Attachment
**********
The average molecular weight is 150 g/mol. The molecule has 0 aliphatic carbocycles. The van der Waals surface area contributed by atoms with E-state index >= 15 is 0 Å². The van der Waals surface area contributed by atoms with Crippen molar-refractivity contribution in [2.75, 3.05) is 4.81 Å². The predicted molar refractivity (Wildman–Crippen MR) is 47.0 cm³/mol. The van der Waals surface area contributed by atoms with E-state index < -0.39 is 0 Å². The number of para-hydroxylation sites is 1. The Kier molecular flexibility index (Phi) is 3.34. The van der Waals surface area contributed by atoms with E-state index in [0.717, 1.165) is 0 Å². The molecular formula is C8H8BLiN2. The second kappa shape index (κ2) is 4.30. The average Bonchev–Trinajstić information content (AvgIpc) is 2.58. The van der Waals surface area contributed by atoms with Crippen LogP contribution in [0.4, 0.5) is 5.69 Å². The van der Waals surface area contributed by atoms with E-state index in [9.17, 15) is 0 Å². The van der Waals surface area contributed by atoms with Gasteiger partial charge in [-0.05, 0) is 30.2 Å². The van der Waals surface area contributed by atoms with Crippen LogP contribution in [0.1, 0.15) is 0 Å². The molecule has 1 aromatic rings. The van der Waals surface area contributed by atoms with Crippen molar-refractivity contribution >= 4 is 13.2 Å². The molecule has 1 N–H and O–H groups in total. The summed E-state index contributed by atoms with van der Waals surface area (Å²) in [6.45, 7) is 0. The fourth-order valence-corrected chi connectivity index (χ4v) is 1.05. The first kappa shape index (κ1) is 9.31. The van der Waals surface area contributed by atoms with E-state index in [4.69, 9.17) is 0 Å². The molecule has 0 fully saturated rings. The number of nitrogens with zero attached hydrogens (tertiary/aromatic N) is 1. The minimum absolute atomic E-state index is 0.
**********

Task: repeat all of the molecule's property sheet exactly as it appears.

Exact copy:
The average molecular weight is 150 g/mol. The molecule has 0 aliphatic carbocycles. The van der Waals surface area contributed by atoms with E-state index >= 15 is 0 Å². The van der Waals surface area contributed by atoms with Crippen molar-refractivity contribution in [2.75, 3.05) is 4.81 Å². The predicted molar refractivity (Wildman–Crippen MR) is 47.0 cm³/mol. The van der Waals surface area contributed by atoms with E-state index < -0.39 is 0 Å². The number of para-hydroxylation sites is 1. The Kier molecular flexibility index (Phi) is 3.34. The van der Waals surface area contributed by atoms with E-state index in [0.717, 1.165) is 0 Å². The molecular formula is C8H8BLiN2. The second kappa shape index (κ2) is 4.30. The average Bonchev–Trinajstić information content (AvgIpc) is 2.58. The van der Waals surface area contributed by atoms with Crippen LogP contribution in [0.4, 0.5) is 5.69 Å². The van der Waals surface area contributed by atoms with E-state index in [9.17, 15) is 0 Å². The van der Waals surface area contributed by atoms with Gasteiger partial charge in [-0.05, 0) is 30.2 Å². The van der Waals surface area contributed by atoms with Crippen LogP contribution in [0.1, 0.15) is 0 Å². The molecule has 1 aromatic rings. The van der Waals surface area contributed by atoms with Crippen molar-refractivity contribution >= 4 is 13.2 Å². The molecule has 1 N–H and O–H groups in total. The summed E-state index contributed by atoms with van der Waals surface area (Å²) in [6.45, 7) is 0. The fourth-order valence-corrected chi connectivity index (χ4v) is 1.05. The first kappa shape index (κ1) is 9.31. The van der Waals surface area contributed by atoms with E-state index in [4.69, 9.17) is 0 Å². The molecule has 0 fully saturated rings. The number of nitrogens with zero attached hydrogens (tertiary/aromatic N) is 1. The minimum absolute atomic E-state index is 0.